Fleming, Gordon N. (2003) Observations on Hyperplanes: I State Reduction and Unitary Evolution. [Preprint]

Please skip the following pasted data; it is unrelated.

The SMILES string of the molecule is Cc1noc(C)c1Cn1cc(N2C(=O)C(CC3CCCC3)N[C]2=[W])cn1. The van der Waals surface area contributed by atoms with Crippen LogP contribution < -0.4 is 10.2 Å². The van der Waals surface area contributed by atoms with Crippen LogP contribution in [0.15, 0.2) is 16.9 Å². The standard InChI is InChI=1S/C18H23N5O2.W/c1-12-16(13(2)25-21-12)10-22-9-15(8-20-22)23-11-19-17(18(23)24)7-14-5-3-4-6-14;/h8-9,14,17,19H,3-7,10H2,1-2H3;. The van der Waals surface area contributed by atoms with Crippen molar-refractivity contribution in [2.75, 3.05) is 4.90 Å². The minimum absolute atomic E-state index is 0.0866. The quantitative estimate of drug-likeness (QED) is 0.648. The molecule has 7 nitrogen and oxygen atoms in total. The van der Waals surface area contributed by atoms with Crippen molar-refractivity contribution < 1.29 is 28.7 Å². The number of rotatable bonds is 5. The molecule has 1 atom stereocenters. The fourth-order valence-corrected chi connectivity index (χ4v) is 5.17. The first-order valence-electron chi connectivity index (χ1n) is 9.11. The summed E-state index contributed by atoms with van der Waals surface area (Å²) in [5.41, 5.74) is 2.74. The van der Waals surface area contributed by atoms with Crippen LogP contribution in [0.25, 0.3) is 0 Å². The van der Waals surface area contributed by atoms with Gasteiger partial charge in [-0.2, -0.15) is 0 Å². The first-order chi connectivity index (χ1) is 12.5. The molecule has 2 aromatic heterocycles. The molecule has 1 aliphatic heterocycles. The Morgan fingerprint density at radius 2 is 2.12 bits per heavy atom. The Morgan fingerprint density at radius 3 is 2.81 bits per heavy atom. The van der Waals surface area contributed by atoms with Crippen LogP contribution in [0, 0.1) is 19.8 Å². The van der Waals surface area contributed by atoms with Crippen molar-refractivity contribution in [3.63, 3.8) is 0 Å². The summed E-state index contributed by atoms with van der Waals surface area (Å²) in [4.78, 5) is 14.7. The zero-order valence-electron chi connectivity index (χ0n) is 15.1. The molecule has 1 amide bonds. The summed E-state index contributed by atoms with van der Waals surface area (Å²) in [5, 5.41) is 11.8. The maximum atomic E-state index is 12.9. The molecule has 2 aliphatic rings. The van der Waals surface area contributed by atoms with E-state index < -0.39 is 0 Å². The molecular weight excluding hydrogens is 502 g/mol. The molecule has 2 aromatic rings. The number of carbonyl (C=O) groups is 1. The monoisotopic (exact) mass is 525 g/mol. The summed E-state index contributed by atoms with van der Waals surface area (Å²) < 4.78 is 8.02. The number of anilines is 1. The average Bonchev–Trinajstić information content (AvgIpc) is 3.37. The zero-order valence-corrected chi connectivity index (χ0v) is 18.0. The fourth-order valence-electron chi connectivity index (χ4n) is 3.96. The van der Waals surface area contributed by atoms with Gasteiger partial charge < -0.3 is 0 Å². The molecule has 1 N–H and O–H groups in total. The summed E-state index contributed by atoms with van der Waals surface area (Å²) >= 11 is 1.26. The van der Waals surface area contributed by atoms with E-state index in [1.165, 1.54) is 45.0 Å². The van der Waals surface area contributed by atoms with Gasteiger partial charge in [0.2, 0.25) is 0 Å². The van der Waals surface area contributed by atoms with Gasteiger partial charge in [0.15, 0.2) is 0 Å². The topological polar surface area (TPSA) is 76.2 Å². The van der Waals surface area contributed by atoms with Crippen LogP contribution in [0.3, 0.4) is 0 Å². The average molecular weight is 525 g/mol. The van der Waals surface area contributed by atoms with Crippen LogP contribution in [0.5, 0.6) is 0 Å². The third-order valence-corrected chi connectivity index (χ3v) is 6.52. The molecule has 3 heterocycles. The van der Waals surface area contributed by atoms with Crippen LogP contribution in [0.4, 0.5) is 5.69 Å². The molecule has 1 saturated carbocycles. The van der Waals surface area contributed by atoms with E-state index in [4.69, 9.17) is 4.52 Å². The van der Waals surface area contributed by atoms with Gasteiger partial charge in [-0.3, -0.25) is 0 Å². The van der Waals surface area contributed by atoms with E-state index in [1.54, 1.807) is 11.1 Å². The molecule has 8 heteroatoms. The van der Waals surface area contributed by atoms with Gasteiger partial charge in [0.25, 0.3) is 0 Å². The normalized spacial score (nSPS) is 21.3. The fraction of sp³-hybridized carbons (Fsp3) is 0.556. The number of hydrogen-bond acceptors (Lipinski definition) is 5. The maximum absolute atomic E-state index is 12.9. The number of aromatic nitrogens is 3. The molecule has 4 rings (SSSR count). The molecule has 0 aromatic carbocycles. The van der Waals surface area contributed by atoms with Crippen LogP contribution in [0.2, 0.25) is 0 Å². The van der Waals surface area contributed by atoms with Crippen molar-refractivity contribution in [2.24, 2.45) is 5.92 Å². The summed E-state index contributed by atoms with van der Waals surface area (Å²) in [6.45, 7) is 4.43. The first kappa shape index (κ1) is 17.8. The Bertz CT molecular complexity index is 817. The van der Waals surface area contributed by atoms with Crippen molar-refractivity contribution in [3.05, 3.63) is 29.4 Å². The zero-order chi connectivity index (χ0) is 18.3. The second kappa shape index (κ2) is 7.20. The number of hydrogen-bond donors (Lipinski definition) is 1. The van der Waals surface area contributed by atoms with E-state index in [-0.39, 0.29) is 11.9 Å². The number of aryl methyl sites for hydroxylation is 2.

This is the first of two papers responding (somewhat belatedly) to ‘recent’ commentary on various aspects of hyperplane dependence (HD) by several authors. In this paper I focus on the issues of the relations of HD to state reduction and unitary evolution. The authors who’s comments I address here are Maudlin and Myrvold. In the second paper of this set I focus on HD dynamical variables and localizable properties and measurements and address comments of de Koning, Halvorson, Clifton and Wallace. Each paper ends with some reflections on the implications of HD for the ontology of Minkowski space-time. To set the stage for my responses, I begin this paper with some general position statements designed to correct what seem to be widespread and erroneous construals of some of my views. Two central points are argued for in this first paper. First, dynamical evolution occurs not only within foliations of Minkowski space-time. Rather the transition from the physical state of affairs on any one hyperplane to any other, whether the hyperplanes intersect or are parallel, is always an instance of dynamical evolution between them, generated by some active combination of boost-like transformations and/or time-like translations and/or state reductions and ‘reconstructions’. This point gives rise to a generalized conception of a history of dynamical evolution, allowing for the use of parameterized families of hyperplanes that multiply cover some portions of space-time. Nevertheless, and this is the second central point, for any two generalized histories, H and H’, the quantum states for a system on all the hyperplanes of H from the asymptotic past up to some hyperplane, h, determine the quantum states for the system on all the hyperplanes of H’ from the asymptotic past up to any hyperplane, h’, such that h’ lies to the past of all those state reduction regions that lie to the future of all hyperplanes of H that are ‘earlier’ than h. Consideration of these results should defuse concerns that have been voiced about the coherence and consistency of HD. A position closely related to the second point (albeit restricted to the comparison of histories confined to foliations) has already been argued for by Myrvold (2002).
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